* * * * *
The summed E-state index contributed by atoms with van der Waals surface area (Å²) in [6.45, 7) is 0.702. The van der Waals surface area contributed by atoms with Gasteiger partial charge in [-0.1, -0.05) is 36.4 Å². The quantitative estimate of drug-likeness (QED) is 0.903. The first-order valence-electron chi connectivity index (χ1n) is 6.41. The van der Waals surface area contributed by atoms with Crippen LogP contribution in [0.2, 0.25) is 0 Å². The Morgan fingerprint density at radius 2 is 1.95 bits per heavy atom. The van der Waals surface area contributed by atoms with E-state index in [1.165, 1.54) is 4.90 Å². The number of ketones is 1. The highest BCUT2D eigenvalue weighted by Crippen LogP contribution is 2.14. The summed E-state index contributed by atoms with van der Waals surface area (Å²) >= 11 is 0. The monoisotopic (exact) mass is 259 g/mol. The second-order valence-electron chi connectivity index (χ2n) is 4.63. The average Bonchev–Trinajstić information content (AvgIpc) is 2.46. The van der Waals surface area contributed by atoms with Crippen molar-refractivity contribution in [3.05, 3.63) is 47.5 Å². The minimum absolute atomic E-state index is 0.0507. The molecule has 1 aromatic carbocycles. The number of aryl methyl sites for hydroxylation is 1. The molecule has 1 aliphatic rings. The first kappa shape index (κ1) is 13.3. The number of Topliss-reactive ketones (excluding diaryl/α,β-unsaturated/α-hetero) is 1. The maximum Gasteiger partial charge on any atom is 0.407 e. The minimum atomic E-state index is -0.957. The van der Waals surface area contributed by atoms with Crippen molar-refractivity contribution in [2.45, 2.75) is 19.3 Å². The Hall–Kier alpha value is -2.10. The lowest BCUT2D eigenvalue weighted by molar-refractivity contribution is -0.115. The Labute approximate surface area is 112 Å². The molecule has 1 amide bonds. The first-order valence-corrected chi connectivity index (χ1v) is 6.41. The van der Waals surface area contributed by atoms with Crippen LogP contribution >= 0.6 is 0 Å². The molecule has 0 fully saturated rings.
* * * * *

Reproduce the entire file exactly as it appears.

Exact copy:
The summed E-state index contributed by atoms with van der Waals surface area (Å²) in [6.45, 7) is 0.702. The van der Waals surface area contributed by atoms with Gasteiger partial charge in [-0.1, -0.05) is 36.4 Å². The quantitative estimate of drug-likeness (QED) is 0.903. The first-order valence-electron chi connectivity index (χ1n) is 6.41. The van der Waals surface area contributed by atoms with Crippen LogP contribution in [0.2, 0.25) is 0 Å². The Morgan fingerprint density at radius 2 is 1.95 bits per heavy atom. The van der Waals surface area contributed by atoms with E-state index in [1.165, 1.54) is 4.90 Å². The number of ketones is 1. The highest BCUT2D eigenvalue weighted by Crippen LogP contribution is 2.14. The summed E-state index contributed by atoms with van der Waals surface area (Å²) >= 11 is 0. The monoisotopic (exact) mass is 259 g/mol. The second-order valence-electron chi connectivity index (χ2n) is 4.63. The average Bonchev–Trinajstić information content (AvgIpc) is 2.46. The van der Waals surface area contributed by atoms with Crippen molar-refractivity contribution in [3.05, 3.63) is 47.5 Å². The minimum absolute atomic E-state index is 0.0507. The molecule has 1 aromatic carbocycles. The number of aryl methyl sites for hydroxylation is 1. The molecule has 1 aliphatic rings. The first kappa shape index (κ1) is 13.3. The number of Topliss-reactive ketones (excluding diaryl/α,β-unsaturated/α-hetero) is 1. The maximum Gasteiger partial charge on any atom is 0.407 e. The minimum atomic E-state index is -0.957. The van der Waals surface area contributed by atoms with Crippen molar-refractivity contribution in [2.45, 2.75) is 19.3 Å². The Hall–Kier alpha value is -2.10. The lowest BCUT2D eigenvalue weighted by molar-refractivity contribution is -0.115. The Labute approximate surface area is 112 Å². The molecule has 1 amide bonds. The first-order valence-corrected chi connectivity index (χ1v) is 6.41. The van der Waals surface area contributed by atoms with Crippen LogP contribution >= 0.6 is 0 Å². The molecule has 0 fully saturated rings.